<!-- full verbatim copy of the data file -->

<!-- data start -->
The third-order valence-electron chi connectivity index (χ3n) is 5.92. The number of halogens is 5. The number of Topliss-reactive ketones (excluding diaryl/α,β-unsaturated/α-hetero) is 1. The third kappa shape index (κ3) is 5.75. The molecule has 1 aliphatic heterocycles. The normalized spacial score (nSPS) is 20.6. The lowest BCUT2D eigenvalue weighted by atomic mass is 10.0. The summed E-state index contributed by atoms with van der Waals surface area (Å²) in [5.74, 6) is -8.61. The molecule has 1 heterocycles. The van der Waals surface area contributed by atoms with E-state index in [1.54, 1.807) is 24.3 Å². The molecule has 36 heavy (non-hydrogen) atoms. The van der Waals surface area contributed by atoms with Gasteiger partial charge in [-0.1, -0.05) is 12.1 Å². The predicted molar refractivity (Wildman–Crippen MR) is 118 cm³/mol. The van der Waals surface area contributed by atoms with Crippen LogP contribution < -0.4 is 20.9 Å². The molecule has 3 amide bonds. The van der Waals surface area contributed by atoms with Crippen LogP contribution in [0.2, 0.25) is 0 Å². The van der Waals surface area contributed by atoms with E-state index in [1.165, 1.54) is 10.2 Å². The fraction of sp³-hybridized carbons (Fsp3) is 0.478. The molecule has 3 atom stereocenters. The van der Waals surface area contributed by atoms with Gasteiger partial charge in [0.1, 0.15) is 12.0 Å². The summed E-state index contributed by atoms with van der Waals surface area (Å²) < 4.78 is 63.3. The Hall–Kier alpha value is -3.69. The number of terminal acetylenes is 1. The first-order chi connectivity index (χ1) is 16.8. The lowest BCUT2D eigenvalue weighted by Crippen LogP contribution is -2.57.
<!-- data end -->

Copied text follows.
The third-order valence-electron chi connectivity index (χ3n) is 5.92. The number of halogens is 5. The number of Topliss-reactive ketones (excluding diaryl/α,β-unsaturated/α-hetero) is 1. The third kappa shape index (κ3) is 5.75. The molecule has 1 aliphatic heterocycles. The normalized spacial score (nSPS) is 20.6. The lowest BCUT2D eigenvalue weighted by atomic mass is 10.0. The summed E-state index contributed by atoms with van der Waals surface area (Å²) in [5.74, 6) is -8.61. The molecule has 1 heterocycles. The van der Waals surface area contributed by atoms with E-state index in [1.54, 1.807) is 24.3 Å². The molecule has 36 heavy (non-hydrogen) atoms. The van der Waals surface area contributed by atoms with Gasteiger partial charge in [-0.1, -0.05) is 12.1 Å². The predicted molar refractivity (Wildman–Crippen MR) is 118 cm³/mol. The van der Waals surface area contributed by atoms with Crippen LogP contribution < -0.4 is 20.9 Å². The molecule has 3 amide bonds. The van der Waals surface area contributed by atoms with Crippen LogP contribution in [0.2, 0.25) is 0 Å². The van der Waals surface area contributed by atoms with E-state index in [1.165, 1.54) is 10.2 Å². The fraction of sp³-hybridized carbons (Fsp3) is 0.478. The molecule has 3 atom stereocenters. The van der Waals surface area contributed by atoms with Gasteiger partial charge in [0.1, 0.15) is 12.0 Å². The summed E-state index contributed by atoms with van der Waals surface area (Å²) < 4.78 is 63.3. The Hall–Kier alpha value is -3.69. The number of terminal acetylenes is 1. The first-order chi connectivity index (χ1) is 16.8. The lowest BCUT2D eigenvalue weighted by Crippen LogP contribution is -2.57.